Beyond Black And White: How The 2016 Oscars' Treatment Of Asians Undercut Its Message Of Inclusion

Lost amidst all the stories about how Chris Rock ripped into the Academy last night is how poorly people of other races were treated who weren't black or white. I think it was about two hours into last night's broadcast when the first mention of Asians or Hispanics even happened: during a remote video segment from a man-on-the-street interview Rock conducted in front of a theater.

"This should not just white. It should be Asian, Hispanic. There's so much talent out there of all races," the man says, while holding an Oscar statue and delivering a mock acceptance speech.

I wish the rest of the presenters and producers had taken this message to heart.

"This is the wildest, craziest Oscars to host because we've got all this controversy," Rock proclaimed in his opening monologue. Indeed, to many people (including us), it felt like the Oscar nominees this year did not reflect the diversity of talent and achievement within the industry. Again and again, Rock hammered home the message that black actors were underrepresented and needed more opportunities.

"It's not about boycotting anything," Rock explained. "It's just, we want opportunity. We want black actors to get the same opportunity as white actors."

Indeed, Hollywood's record right now on providing equal opportunity is pretty dismal. A 2015 USC Annenberg Media study found that most of the top grossing films of the past few years have had little to no significant gains in diversity in front of or behind the camera. For instance, of the 779 credited directors of the 700 most popular movies since 2007, 28 were women, 45 were black and 19 were Asian. And just this week, The New York Times published a moving piece on how difficult it is to be taken seriously in Hollywood if you are not a straight white male.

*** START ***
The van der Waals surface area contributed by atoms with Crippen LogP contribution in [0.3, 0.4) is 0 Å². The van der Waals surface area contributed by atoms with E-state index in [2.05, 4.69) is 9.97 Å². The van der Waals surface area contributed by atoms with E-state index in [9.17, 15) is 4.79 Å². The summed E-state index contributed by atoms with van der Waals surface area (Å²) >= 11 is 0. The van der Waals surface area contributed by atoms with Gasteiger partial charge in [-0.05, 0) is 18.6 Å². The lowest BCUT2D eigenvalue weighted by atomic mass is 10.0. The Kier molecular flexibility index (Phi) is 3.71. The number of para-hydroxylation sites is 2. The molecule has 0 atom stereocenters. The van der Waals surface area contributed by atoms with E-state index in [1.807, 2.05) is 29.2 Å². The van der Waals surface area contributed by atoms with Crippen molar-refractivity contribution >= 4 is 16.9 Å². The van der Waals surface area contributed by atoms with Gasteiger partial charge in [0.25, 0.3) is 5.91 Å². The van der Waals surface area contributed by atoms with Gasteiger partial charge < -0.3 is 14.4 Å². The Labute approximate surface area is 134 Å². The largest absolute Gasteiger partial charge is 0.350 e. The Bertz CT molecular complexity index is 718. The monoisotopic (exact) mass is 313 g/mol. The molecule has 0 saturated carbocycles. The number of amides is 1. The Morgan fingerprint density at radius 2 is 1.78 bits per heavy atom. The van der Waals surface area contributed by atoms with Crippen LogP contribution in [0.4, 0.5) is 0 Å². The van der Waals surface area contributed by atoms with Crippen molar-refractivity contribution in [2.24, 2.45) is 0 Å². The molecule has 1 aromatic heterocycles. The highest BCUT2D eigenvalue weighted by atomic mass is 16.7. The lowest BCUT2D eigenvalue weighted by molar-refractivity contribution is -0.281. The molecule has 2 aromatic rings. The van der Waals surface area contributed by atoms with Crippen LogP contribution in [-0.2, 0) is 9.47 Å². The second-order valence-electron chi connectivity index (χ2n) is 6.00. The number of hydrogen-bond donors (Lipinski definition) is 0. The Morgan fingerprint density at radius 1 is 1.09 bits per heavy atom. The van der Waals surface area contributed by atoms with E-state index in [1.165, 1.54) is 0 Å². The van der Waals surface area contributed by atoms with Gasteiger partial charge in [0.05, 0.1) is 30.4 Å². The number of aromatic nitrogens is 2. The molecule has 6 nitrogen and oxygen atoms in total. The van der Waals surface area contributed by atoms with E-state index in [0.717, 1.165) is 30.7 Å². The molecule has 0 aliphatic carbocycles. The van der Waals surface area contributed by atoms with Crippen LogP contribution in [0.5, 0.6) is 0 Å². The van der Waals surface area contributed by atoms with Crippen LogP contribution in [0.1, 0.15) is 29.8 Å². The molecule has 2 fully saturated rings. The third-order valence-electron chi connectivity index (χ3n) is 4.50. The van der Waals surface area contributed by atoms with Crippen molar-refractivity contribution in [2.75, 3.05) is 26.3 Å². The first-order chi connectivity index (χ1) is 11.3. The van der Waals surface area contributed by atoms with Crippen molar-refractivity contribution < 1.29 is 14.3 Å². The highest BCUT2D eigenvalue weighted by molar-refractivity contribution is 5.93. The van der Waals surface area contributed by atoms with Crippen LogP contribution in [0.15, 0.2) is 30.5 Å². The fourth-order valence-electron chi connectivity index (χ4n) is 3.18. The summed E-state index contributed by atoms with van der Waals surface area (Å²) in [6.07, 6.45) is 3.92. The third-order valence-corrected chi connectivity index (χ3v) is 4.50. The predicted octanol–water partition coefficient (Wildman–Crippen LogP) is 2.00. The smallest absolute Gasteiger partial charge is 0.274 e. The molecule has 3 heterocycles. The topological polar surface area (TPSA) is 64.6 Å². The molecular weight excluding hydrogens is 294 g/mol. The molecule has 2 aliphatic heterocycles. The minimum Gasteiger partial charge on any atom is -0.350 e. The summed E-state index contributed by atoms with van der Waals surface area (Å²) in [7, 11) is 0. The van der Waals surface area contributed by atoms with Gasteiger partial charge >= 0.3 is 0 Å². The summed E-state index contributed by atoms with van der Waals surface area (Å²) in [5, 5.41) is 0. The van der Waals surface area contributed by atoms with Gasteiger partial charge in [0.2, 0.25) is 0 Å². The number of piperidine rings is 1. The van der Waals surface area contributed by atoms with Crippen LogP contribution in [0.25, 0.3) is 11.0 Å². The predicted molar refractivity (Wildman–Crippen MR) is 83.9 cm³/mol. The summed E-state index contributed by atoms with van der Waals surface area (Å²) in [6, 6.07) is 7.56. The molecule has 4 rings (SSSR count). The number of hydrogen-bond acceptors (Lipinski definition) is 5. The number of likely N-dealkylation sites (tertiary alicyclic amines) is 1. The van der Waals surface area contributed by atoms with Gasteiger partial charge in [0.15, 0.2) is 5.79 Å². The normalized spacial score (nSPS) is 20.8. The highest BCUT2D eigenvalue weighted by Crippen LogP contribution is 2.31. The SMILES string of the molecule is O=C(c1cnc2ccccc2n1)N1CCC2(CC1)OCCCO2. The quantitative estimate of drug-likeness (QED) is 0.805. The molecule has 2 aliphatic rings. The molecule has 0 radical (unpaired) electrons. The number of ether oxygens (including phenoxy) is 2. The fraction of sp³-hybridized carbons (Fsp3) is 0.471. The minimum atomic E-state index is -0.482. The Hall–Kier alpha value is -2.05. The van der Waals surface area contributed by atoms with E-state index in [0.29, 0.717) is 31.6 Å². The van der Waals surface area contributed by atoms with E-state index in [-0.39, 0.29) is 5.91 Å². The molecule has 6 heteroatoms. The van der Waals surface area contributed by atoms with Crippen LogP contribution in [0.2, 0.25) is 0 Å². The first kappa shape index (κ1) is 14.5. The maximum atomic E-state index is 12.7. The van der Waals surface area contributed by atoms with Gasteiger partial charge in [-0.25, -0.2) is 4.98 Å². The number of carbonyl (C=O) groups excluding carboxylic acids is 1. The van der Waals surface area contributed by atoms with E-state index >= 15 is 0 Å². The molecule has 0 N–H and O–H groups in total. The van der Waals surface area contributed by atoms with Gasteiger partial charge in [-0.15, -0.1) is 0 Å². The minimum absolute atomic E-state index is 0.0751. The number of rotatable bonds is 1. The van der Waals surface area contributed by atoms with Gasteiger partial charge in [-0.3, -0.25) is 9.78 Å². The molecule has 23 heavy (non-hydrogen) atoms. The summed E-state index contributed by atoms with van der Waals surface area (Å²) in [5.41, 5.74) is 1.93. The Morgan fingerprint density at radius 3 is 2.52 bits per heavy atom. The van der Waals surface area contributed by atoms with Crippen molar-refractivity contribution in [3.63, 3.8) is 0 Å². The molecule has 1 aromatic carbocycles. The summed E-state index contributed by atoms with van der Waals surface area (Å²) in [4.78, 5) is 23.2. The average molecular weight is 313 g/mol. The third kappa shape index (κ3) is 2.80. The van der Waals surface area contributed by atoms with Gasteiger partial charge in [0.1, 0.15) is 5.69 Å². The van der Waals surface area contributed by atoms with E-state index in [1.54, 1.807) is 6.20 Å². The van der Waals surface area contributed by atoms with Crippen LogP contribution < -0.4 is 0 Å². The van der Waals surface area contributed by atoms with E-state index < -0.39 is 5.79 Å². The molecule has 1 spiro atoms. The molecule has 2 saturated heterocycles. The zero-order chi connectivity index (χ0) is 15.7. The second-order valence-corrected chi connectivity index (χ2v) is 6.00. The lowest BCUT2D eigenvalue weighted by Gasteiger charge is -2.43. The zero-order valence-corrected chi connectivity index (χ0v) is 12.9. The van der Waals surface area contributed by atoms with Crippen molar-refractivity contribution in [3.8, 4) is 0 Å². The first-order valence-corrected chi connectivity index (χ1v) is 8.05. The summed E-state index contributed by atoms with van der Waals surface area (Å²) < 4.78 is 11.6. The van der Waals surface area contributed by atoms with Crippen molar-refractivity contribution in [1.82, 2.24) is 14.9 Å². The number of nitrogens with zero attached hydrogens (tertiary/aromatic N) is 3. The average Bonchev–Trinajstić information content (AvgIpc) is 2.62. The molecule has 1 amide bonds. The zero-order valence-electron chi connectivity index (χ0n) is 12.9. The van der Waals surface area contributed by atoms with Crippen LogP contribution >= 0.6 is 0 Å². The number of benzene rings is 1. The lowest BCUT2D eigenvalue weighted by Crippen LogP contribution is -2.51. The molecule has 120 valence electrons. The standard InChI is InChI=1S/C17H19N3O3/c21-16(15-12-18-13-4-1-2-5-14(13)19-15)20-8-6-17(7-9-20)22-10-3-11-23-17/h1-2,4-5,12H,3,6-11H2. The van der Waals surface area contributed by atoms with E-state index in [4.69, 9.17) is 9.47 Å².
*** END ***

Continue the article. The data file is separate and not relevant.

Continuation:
One throughline for these pieces is that diversity goes beyond just black and white — all people of color are having a hard time getting represented on screen and behind the camera.

And for all the calls for equal opportunity, it felt to me like Asians specifically were not only underrepresented at last night's event, they were occasionally the object of derision. While I was overall pretty happy about how the broadcast went down, the evening will always leave a sour note in my mind due to some pretty unfortunate juxtapositions.

For instance, while most below-the-line winners gave speeches in constant danger of being played off by that awful "Ride of the Valkyries" music, it was particularly galling that Sharmeen Obaid-Chinoy, who won the award for A Girl in the River: The Price of Forgiveness, could barely get through her speech discussing how her film might impact honor killings in Pakistan before being hustled off. While I'm an enormous fan of popular culture confections like Mad Max, I also realize that films like A Girl in the River are among the few films nominated each year that actually have the potential to make a material impact in the world. Maybe give her the extra 15 seconds to finish what she's saying?